A multilevel interface for an intelligent transport system
ABSTRACT Aim of this work is to present a metaphor based multilevel interface for an Intelligent Transport System (ITS) designed to handle the transport of hazardous materials. This ITS was developed by the authors in the framework of a research project funded by Apulia Region (Italy). Starting from monitoring some parameters of a vehicle in motion such as position, speed, load balancing, stress conditions, etc., this system identifies various situations such as driver's behavior, hazardous conditions, and so on. In order to represent this information, the authors propose a multi level metaphor based graphic user interface (GUI). The first level of the interface allows for a rapid system view at a glance and is oriented to unskilled users while the second level reports more detailed information for the expert users.
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ABSTRACT: The transport of hazardous materials can have a negative impact on human health and the environment quality; therefore it represents a relevant concern for each national economy of Europe. In Italy, the Apulia Region funded a research project to face this problem. In this framework, the authors proposed a flexible intelligent transport system (ITS) designed to work in many complex situations on the road network. This ITS uses artificial intelligence methods to implement route planning. Essentially, the system specifies a route for each vehicle by optimising a multi-objective function. The objectives, which are optimised, depend on the specific application and in this work they are related to the hazardous material transport impact reduction. This goal is achieved by implementing a negotiation process among intelligent agents. The system monitors the route followed by each vehicle and verifies if it coincides with the specified route. A key element of the ITS is a flexible on-board unit mounted on vehicles. It has a modular structure that allows for a variety of sensors to be connected, depending on the application. In this case, a variety of parameters, such as the vehicle speed, position, load balance and accelerations are analysed. Using that data the system identifies some characteristics, for example, the driver behaviour and hazardous vehicle operating conditions. In order to represent this information, the authors propose a multi-level metaphor-based graphic user interface (GUI). The first level of the interface provides a quickly understood view of the situation being monitored and it is oriented towards on-site first response and route monitoring operators. The second level provides more detailed information for incident managers and other operators. This interface has been evaluated using a human panel. Each volunteer has compiled a questionnaire after that he/she has used the interface for a 30-min session. The focus of this work is to present the approach- - es adopted for route planning and the user interface.IET Intelligent Transport Systems 10/2011; 5(3-5):149 - 158. DOI:10.1049/iet-its.2009.0100 · 0.95 Impact Factor
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ABSTRACT: Vehicles are nowadays provided with a variety of new sensors capable of gathering information about themselves and from their surroundings. In a near future, these vehicles will also be capable of sharing all the harvested information, with the surrounding environment and among nearby vehicles over smart wireless links. They will also be able to connect with emergency services in case of accidents. Hence, distributed applications based on Vehicular Networks (VNs) will need to agree on a ‘common understanding’ of context for interoperability, and, therefore, it is necessary to create a standard structure which enables data interoperability among all the different entities involved in transportation systems. In this paper, we focus on traffic safety applications; specifically, we present the VEhicular ACcident ONtology (VEACON) designed to improve traffic safety. Our ontology combines the information collected when an accident occurs, and the data available in the General Estimates System (GES) accidents database. We assess the reliability of our proposal using both realistic crash tests, held in the facilities of Applus+ IDIADA in Tarragona, Spain, and Vehicular Network simulations, based on the ns-2 simulation tool. Experimental results highlight that both nearby vehicles and infrastructure elements (RSUs) are correctly notified about an accident in just a few seconds, increasing the emergency services notification effectiveness.Journal of Network and Computer Applications 11/2012; 35(6). DOI:10.1016/j.jnca.2012.07.013 · 1.77 Impact Factor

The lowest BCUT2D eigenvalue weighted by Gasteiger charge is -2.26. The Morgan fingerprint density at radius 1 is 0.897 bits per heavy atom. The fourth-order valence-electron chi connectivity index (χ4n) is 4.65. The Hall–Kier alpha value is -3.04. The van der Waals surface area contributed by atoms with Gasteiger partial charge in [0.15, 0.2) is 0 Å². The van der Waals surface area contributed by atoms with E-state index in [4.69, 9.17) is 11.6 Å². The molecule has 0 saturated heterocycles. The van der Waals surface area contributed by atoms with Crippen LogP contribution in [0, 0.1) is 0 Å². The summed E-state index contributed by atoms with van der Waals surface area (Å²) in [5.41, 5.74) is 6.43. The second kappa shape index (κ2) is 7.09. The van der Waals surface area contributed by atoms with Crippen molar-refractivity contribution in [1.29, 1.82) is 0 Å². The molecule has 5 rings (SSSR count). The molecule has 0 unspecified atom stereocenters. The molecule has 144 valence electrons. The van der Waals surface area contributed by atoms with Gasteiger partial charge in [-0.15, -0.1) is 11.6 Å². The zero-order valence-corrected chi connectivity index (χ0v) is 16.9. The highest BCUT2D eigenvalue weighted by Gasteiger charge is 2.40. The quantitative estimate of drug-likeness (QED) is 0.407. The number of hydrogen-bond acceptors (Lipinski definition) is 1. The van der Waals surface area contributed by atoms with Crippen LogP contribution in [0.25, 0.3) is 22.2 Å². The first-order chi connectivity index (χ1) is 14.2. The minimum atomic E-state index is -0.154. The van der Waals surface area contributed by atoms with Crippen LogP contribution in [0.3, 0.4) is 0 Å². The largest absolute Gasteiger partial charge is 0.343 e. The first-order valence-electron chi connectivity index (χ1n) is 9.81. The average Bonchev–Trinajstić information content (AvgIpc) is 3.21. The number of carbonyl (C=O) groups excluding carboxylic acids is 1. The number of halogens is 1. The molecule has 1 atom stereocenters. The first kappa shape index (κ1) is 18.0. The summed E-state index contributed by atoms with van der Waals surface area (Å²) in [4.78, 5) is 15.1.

Conference Paper: CAOVA: A Car Accident Ontology for VANETs[Show abstract] [Hide abstract]
ABSTRACT: In a near future, vehicles will be provided with a variety of new sensors capable of gathering information from their surroundings. These vehicles will also be capable of sharing the harvested information via Vehicular Ad hoc NETworks (VANETs) with nearby vehicles, or with the emergency services in case of an accident. Hence, distributed applications based on VANETs will need to agree on a ‘common understanding’ of context for interoperability, and therefore, it is necessary to create a standard structure which enables data interoperability among all the different entities involved in transportation systems. In this paper, we focus on traffic safety; specifically, we present a Car Accident lightweight Ontology for VANETs (CAOVA). The instances of our ontology are filled with: (i) the information collected when an accident occurs, and (ii) the data available in the General Estimates System (GES) accidents database. We assess the reliability of our proposal in two different ways: one via realistic crash tests, and the other one using a network simulation framework.IEEE Wireless Communications and Networking Conference (WCNC); 04/2012